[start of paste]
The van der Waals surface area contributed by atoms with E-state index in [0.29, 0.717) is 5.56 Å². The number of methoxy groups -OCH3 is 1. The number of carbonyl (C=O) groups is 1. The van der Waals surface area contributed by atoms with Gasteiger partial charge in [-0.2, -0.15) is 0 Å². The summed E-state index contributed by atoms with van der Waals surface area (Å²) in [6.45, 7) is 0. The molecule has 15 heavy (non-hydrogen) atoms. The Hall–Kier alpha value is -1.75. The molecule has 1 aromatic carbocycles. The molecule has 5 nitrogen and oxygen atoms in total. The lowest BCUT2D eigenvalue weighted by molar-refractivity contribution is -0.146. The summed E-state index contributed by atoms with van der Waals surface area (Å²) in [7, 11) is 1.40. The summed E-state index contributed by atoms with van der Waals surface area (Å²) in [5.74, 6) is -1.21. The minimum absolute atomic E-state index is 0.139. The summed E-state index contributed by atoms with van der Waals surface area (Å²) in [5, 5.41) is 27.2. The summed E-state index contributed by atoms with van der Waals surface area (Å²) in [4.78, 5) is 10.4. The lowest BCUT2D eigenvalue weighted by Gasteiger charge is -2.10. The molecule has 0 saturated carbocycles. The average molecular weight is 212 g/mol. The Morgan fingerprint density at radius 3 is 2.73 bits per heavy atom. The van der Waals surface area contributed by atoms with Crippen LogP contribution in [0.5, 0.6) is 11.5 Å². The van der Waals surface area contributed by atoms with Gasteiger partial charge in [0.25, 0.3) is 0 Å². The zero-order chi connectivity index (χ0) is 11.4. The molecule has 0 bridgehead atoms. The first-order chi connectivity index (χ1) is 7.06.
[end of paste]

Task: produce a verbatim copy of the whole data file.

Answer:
The van der Waals surface area contributed by atoms with E-state index in [0.29, 0.717) is 5.56 Å². The number of methoxy groups -OCH3 is 1. The number of carbonyl (C=O) groups is 1. The van der Waals surface area contributed by atoms with Gasteiger partial charge in [-0.2, -0.15) is 0 Å². The summed E-state index contributed by atoms with van der Waals surface area (Å²) in [6.45, 7) is 0. The molecule has 15 heavy (non-hydrogen) atoms. The Hall–Kier alpha value is -1.75. The molecule has 1 aromatic carbocycles. The molecule has 5 nitrogen and oxygen atoms in total. The lowest BCUT2D eigenvalue weighted by molar-refractivity contribution is -0.146. The summed E-state index contributed by atoms with van der Waals surface area (Å²) in [7, 11) is 1.40. The summed E-state index contributed by atoms with van der Waals surface area (Å²) in [5.74, 6) is -1.21. The minimum absolute atomic E-state index is 0.139. The summed E-state index contributed by atoms with van der Waals surface area (Å²) in [5, 5.41) is 27.2. The summed E-state index contributed by atoms with van der Waals surface area (Å²) in [4.78, 5) is 10.4. The lowest BCUT2D eigenvalue weighted by Gasteiger charge is -2.10. The molecule has 0 saturated carbocycles. The average molecular weight is 212 g/mol. The Morgan fingerprint density at radius 3 is 2.73 bits per heavy atom. The van der Waals surface area contributed by atoms with Crippen LogP contribution in [0.5, 0.6) is 11.5 Å². The van der Waals surface area contributed by atoms with Gasteiger partial charge in [0.25, 0.3) is 0 Å². The zero-order chi connectivity index (χ0) is 11.4. The molecule has 0 bridgehead atoms. The first-order chi connectivity index (χ1) is 7.06.